Buying a Farm
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As you begin your quest to follow your passion for farming, consider the items below.
1. WHY do you want to buy a farm? Are you interested in farming as your livelihood or just as a lifestyle? Might is be better for your farm enterprise to lease farmland instead of purchasing farmland? Though it might be a bit dated, this easy to read resource from ATTRA entitled Finding Land to Farm: Six Ways to Secure Farmland offers a quick overview.
2. WHERE do you want to buy a farm? What counties and zip codes offer you the location where you want to farm to be close to family, work, or markets?
3. HOW MANY ACRES do you want to purchase? This depends on whether you want a small lifestyle ‘farmette’ for family use only, a direct to consumer vegetable or flower farm, a grass based cattle farm, or a wholesale or commodity oriented row crop farm.
4. WHAT ARE YOUR FINANCIAL RESOURCES? What you could pay for a mortgage payment for the next 15 to 30 years! Remember that buying the land is only part of your farming dream and farm improvements such as a farmhouse, barns, and other infrastructure must also be considered as you budget your farming operation.
In North Carolina, there are many ways that farm seekers can find farmland. In addition to letting family and friends know you are seriously looking, please consider the resources below.
NC FarmLink: Sign up for a free account and create your own profile that describes your ideal farm. Be sure to select only the counties you would seriously consider.
Ag Review: Offers NC residents a free listing in the ‘Farmland Wanted’. Also offers ‘Farmland For Sale’, section.
Online Listings: Landwatch is one example of an online search engine. Other search engine like Zillow and Realtor are also available.
Online GIS Aerial photography: Visit the online Geographic Information System (GIS) resources in the counties you are exploring. From the ‘online mapping’ you can access the most recent aerial photography to reveal open ag lands and their current owners. If a drive by visit reveals the land is idle, consider contacting the owner of record. We strongly advise that you do not trespass on private property without owners permission.
Social Media: Craigslist, Facebook, etc.
Listservs: Growing Small Farms is an example of a listserv that sometimes offers information about available farmland.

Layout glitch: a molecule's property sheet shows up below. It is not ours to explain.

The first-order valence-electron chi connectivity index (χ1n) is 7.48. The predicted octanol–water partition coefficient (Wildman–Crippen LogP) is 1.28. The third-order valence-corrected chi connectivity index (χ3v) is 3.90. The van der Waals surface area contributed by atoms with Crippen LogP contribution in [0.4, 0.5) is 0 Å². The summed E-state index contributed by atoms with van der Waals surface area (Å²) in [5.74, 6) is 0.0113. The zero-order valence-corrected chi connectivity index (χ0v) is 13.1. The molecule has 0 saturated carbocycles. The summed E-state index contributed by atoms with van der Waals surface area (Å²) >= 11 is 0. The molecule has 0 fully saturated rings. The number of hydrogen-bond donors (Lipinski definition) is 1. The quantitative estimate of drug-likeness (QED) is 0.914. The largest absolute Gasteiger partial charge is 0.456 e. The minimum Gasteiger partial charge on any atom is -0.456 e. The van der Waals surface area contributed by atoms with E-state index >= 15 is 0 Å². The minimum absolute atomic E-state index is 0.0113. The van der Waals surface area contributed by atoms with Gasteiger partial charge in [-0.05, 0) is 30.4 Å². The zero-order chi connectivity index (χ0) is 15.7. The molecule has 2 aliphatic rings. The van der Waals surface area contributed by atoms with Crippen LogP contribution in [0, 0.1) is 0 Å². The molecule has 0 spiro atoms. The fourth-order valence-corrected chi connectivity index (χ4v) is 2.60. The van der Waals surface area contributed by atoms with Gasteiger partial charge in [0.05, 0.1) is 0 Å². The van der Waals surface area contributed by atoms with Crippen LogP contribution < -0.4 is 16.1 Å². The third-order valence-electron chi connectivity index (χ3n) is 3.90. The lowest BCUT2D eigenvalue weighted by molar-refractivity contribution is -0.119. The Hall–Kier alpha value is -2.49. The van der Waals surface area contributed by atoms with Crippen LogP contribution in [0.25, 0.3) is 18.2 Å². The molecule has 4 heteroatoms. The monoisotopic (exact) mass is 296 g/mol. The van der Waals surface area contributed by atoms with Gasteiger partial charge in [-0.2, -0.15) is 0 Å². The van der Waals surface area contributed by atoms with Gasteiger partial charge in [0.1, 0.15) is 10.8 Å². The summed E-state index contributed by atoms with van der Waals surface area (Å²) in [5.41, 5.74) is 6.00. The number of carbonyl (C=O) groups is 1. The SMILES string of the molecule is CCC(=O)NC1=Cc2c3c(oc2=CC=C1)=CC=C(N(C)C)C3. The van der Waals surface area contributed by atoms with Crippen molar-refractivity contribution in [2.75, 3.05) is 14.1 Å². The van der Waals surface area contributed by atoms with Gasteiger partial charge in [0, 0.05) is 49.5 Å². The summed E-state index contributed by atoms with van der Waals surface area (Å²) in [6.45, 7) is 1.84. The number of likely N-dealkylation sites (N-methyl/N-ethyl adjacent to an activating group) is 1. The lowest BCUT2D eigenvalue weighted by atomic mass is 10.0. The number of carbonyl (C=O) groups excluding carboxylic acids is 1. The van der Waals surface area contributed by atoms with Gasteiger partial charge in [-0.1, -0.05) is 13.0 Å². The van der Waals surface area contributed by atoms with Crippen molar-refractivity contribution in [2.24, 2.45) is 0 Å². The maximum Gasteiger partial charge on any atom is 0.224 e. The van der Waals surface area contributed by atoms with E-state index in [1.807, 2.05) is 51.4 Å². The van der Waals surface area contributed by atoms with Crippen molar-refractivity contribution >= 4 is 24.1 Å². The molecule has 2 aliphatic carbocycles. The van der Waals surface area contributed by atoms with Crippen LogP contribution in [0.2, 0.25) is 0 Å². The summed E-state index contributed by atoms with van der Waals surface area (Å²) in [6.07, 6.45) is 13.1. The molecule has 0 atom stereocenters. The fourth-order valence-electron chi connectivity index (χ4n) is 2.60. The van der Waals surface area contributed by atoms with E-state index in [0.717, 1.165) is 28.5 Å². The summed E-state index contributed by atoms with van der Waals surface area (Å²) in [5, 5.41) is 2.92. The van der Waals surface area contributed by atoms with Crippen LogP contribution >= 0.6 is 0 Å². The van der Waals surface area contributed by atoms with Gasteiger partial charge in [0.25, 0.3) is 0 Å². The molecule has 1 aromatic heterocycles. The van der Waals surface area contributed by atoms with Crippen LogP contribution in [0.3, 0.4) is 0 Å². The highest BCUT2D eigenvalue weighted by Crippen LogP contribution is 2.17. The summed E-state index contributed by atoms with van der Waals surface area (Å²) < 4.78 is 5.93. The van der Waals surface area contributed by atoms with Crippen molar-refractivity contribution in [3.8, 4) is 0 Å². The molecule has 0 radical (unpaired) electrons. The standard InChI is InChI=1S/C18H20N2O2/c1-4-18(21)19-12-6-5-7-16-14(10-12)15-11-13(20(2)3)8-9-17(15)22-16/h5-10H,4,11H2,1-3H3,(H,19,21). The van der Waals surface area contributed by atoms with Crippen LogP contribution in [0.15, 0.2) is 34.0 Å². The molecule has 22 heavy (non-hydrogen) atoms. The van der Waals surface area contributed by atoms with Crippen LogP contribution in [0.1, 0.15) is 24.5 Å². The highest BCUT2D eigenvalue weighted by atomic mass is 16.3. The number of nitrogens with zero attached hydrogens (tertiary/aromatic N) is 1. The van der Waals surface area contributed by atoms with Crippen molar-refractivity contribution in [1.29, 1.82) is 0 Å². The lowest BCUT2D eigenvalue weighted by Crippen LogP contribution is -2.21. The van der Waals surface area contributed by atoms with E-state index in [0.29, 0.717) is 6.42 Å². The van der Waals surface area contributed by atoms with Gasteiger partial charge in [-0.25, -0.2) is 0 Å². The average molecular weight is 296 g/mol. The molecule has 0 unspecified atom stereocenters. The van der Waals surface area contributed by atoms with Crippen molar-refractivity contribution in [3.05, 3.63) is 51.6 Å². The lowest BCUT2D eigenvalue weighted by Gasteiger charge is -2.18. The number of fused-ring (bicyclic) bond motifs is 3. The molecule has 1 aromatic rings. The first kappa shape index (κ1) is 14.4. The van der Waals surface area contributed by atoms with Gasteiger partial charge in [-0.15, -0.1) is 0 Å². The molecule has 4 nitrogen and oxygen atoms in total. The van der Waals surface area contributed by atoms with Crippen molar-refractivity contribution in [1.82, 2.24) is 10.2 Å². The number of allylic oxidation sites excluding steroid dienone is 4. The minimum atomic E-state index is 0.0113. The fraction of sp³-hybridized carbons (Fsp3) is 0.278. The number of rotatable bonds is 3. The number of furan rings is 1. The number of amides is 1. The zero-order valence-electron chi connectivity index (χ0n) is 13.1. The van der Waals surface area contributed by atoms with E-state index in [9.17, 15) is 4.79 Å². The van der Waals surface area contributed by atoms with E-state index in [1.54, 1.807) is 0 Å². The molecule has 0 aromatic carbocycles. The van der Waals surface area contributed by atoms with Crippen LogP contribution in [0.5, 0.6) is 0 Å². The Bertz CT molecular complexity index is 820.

Personal Network: Let your friends and family know of your search. Consider your social and work networks also including faith, civic, and recreation groups you may be a part of.
These two handy resources can be printed out to help evaluate available options for your future farm. Soil productivity and water availability are very important. Infrastructure such as barns, greenhouses, farmhouse, storage facilities, post harvest prep areas, walk in coolers. buried irrigation or livestock water pipe, and fencing are also important considerations. Since water management on farmland is important, consider walking the land after a rainfall to see how topography and soil type affect how water drains from different areas on the farm.
While it is possible that forested land could be converted to productive cropland, the current land use is a strong indication of the suitability of the land for farming or forestry. Aerial photos are available through Google Maps and through respective county online GIS resources. Consider the handy Soil Web App offered by the USDA Natural Resources Conservation Service, and put it on your mobile device to find info on the soil wherever you are at any given time.
You can get great insight into the suitability of any farmland by using Google Earth Pro after you download it to your desktop. After searching for the location of a tract of farmland using the address, click on the ‘sun’ icon above the image to see the shadows throughout the day. This is especially useful for evaluating land in valleys and the mountains of foothills region of NC. Also consider looking at historical use of the land by clicking on the historical imagery icon just to the left of the ‘sun’ icon. Click the ‘wrench’ to change the date of the aerial image shown. While the digital imagery may only be available back to 1985, check with your local Soil & Water Conservation District office for older imagery and click a photo with your smartphone so you can refer to it as you develop your farm.
Some of the tips above are also noted in this informative video on the Greenshine Farmers Youtube channel. Note our website has been updated since this video was made so it looks a bit different now.
PURCHASING & FINANCING OPTIONS
‘Fee simple’ is the most common method of purchase that usually involves full payment to the seller at ‘closing’, when legal documents are signed and transfer is official. Usually, the buyer also signs documents on a 10, 15, or 30 year mortgage.
Other mechanisms involved with purchasing can be Lease to Purchase, Option to Purchase, and Right of First Refusal.
Mortgages are available from a variety of sources, but the Farm Credit of North Carolina network regularly works with new and transitioning farmers. The USDA Farm Services Agency offers microloans that can be used towards a down payment for purchasing farmland; Applicants must have at least 3 years of farm experience, though 1 years of experience can be substituted by 16 semester hours post-secondary agriculture education, significant management experience, or military leadership or management experience.